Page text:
"I don't even know what hauling means. They said I could ask for any amount I want as the price of my land. They also offered my child a scholarship while working for the company, or a salary without needing to work."

GKP is offering significant compensation to people for land use because over the last few years, residents have won three court cases against the mining company, effectively casting doubt over whether nickel mining on this island can continue.

GKP has also mounted a legal challenge against a constitutional court that it hopes will help provide the company with some "legal certainty", according to GKP's strategic affairs manager Alexander Lieman.

"It's very difficult and disadvantageous when we have started exploration, mobilisation, operation, and recruited many employees and suddenly asked to stop," Mr Lieman told CNN Indonesia.

He also denied GKP's activities had caused water pollution in Roko Roko Raya village, saying high-intensity rainfall was the main cause of the turbid water.

"When this turbidity occurs and causes a clean water crisis, we from PT GKP are moved to help find a clean water solution for residents.

"We created a ring well for the community, helped supply water trucks during turbid water, and also helped drain the village's water storage tank."

In response to questions, GKP referred the ABC to Mr Lieman's statements to CNN Indonesia but also added that its mining area was less than 1 per cent of Wawonii Island.

"Many wrongly blame us for environmental issue[s] that are happening across the island, which is impossible because we are only operating in such a small part of the island," Mr Lieman said.

More people in poverty despite mining boom

Indonesia has the largest reserves of nickel ore in the world and the country's nickel rush came after President Joko Widodo first banned the export of unprocessed minerals in 2014.

The ban effectively forced foreign investors, many from China, to refine the metal onshore.

"[It] ushered in a new era of growth and prosperity for the people of Indonesia," according to Indonesia Chamber of Commerce chairman Arsjad Rasjid.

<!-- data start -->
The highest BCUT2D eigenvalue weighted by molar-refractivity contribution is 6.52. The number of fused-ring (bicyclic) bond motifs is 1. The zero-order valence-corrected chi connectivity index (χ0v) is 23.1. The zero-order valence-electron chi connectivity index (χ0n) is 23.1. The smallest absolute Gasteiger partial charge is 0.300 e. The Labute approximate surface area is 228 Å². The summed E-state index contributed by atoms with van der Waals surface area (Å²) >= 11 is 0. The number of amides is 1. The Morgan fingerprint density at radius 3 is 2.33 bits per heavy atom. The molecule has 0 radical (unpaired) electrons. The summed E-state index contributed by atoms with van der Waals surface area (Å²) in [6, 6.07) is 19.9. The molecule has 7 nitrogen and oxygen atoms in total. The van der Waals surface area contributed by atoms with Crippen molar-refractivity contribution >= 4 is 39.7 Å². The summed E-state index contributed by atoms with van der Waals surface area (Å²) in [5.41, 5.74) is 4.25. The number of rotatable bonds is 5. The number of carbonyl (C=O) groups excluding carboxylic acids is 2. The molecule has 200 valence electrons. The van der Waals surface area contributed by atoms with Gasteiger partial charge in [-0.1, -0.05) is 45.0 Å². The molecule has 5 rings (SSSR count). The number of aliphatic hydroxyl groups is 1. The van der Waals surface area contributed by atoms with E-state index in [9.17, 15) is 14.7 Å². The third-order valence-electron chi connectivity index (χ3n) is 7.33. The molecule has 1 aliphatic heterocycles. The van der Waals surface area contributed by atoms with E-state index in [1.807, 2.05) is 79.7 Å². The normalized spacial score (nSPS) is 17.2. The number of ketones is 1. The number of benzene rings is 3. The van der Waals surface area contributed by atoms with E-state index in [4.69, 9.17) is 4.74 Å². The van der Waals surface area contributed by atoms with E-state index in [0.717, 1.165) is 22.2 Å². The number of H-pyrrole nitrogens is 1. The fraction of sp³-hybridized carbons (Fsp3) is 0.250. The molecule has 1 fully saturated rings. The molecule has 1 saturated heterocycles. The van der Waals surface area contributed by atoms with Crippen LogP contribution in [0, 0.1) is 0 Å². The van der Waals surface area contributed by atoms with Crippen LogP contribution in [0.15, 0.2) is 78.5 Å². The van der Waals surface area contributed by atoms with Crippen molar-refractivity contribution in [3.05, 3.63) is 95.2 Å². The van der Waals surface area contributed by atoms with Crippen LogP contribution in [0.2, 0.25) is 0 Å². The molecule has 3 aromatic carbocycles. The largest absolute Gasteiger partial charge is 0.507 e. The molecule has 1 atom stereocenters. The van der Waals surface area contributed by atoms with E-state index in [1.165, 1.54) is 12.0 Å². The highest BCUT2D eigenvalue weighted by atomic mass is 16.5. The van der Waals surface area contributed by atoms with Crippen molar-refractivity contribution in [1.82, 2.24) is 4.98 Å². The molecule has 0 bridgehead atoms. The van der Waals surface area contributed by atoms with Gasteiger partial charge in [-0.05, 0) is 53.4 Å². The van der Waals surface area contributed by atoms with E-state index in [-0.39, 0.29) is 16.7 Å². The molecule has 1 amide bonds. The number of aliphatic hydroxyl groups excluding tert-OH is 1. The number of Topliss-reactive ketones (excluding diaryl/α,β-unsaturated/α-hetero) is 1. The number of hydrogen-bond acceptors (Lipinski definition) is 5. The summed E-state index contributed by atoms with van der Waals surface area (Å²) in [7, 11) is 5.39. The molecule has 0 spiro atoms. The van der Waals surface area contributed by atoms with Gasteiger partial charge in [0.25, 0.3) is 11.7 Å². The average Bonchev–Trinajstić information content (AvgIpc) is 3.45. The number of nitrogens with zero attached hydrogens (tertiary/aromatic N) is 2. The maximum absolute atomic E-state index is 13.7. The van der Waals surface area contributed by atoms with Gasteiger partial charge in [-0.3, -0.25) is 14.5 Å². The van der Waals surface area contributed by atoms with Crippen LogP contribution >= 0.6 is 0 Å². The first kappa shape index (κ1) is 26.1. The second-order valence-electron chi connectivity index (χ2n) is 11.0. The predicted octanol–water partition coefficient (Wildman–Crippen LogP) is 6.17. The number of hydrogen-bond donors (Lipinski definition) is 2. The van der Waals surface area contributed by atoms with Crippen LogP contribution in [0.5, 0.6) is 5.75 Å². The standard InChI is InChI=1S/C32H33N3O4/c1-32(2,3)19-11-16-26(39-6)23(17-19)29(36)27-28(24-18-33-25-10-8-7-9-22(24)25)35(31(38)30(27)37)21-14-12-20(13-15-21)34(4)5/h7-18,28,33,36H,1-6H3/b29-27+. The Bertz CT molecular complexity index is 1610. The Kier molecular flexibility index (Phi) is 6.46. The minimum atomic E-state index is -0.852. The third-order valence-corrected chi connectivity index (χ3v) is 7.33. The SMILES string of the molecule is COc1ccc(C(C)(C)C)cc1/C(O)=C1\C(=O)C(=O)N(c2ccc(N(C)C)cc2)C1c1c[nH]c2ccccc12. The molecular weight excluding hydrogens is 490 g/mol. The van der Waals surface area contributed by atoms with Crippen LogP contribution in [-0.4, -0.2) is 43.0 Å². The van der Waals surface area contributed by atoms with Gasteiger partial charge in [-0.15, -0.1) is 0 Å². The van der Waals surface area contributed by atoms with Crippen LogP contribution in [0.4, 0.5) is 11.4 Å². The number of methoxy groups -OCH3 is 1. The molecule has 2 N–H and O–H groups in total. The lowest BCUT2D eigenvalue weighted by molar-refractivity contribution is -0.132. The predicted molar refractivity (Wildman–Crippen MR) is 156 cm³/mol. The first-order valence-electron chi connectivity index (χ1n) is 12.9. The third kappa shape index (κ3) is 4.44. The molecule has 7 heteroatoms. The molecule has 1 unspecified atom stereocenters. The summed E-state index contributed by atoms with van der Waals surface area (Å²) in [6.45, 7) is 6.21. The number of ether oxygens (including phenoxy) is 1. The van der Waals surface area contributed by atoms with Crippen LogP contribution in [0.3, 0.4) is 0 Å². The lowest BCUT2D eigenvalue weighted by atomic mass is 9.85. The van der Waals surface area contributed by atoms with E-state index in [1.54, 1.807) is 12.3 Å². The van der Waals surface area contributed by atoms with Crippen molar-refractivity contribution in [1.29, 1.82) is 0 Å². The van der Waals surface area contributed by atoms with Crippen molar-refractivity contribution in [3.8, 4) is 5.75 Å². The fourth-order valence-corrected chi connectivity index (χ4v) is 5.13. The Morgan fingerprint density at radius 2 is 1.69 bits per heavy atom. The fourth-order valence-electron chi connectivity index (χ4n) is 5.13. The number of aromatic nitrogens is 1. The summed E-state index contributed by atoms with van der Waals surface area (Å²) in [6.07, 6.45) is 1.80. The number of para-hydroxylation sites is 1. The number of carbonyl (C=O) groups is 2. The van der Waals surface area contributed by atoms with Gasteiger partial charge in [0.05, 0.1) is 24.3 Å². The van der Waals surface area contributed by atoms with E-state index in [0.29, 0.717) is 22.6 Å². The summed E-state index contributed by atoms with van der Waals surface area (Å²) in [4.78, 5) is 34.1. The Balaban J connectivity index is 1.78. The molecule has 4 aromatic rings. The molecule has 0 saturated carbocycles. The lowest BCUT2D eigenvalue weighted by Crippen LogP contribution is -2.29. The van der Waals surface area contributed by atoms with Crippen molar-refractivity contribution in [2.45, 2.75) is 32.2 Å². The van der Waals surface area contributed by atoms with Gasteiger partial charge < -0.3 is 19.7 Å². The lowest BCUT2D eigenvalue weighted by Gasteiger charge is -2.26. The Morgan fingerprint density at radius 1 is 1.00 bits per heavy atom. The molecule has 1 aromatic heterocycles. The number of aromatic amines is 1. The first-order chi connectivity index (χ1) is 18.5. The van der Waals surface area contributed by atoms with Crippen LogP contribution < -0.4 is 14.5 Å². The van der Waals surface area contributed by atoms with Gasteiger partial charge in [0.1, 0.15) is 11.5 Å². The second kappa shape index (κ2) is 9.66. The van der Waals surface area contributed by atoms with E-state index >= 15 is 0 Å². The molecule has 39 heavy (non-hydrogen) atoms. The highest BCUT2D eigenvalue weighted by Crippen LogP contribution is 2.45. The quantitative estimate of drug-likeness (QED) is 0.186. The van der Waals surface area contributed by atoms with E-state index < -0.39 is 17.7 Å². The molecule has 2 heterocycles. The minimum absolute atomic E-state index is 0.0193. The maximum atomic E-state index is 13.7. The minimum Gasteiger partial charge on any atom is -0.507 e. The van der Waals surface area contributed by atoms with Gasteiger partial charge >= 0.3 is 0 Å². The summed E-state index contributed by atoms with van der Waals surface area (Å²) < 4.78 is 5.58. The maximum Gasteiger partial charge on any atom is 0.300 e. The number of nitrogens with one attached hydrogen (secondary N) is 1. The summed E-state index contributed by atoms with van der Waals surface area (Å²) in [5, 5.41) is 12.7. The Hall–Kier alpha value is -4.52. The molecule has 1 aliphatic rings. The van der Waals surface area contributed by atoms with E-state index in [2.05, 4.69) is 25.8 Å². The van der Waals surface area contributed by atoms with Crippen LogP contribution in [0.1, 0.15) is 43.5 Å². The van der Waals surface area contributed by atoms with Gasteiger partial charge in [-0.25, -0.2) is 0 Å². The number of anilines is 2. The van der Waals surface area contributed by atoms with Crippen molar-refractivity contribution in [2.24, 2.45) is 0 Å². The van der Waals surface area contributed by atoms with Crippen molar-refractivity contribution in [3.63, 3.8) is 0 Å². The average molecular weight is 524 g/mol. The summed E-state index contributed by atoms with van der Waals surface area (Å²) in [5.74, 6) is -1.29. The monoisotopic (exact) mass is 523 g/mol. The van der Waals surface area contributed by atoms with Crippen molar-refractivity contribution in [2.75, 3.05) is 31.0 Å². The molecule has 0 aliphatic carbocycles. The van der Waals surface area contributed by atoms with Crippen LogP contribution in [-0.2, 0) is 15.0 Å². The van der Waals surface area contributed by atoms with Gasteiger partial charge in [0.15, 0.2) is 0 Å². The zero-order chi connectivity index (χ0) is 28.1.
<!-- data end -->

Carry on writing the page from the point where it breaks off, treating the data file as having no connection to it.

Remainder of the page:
But Wawonii residents have dismissed that argument and say nickel mining on their island has not brought them economic prosperity.

"There's no history of a company prospering the community," said Ratna, explaining only a "few people", who were mostly not local, reaped the rewards.

Another island resident, Dekarno, echoed that sentiment. "Ever since I was born and grew up here until college, it wasn't mining that made us graduates, it was all because of the harvest from gardens like cloves and others," said Dekarno, who also goes by one name.

Unlike top government officials in Jakarta, a provincial government official on the island of Sulawesi does not believe the nickel rush has benefited local communities.

Johanes Robert, head of the Regional Development Planning Agency of South-East Sulawesi province, said poverty rate data showed nickel mines and related "downstreaming" had not brought prosperity to people.

"The mining sector's contribution to state revenue grew from 117 billion Indonesian rupiah in 2017 ($11.2 million) to 4 trillion Indonesian rupiah ($384 million) in 2022, so it's indeed large, but there seems to be no correlation with community welfare," he explained.

South-East Sulawesi has the most nickel mining business permits of any province in Indonesia, and while the economy grew from 2022 to 2023 because of the industry, the number of people living in poverty also increased.

Data from Indonesia's Central Bureau of Statistics showed the percentage of people in poverty in March 2023 was 11.43 per cent, an increase of 0.26 per cent compared to the same time last year.

"What's happening now is that the population or community that has been [earning a] living from the agricultural sector is experiencing job loss problems due to land use conversion," said Syamsir Nur, an academic from Halu Oleo University.

For Ratna, selling her land to the mining company would not bring positive, long-term economic benefits even if it sold at a high price. "Money is only temporary, but if our plants are gone, so are our hopes," she said.

Source: https://www.abc.net.au/news/2023-12-20/women-lead-fight-against-nickel-miners-indonesia-wawonii-island/10318832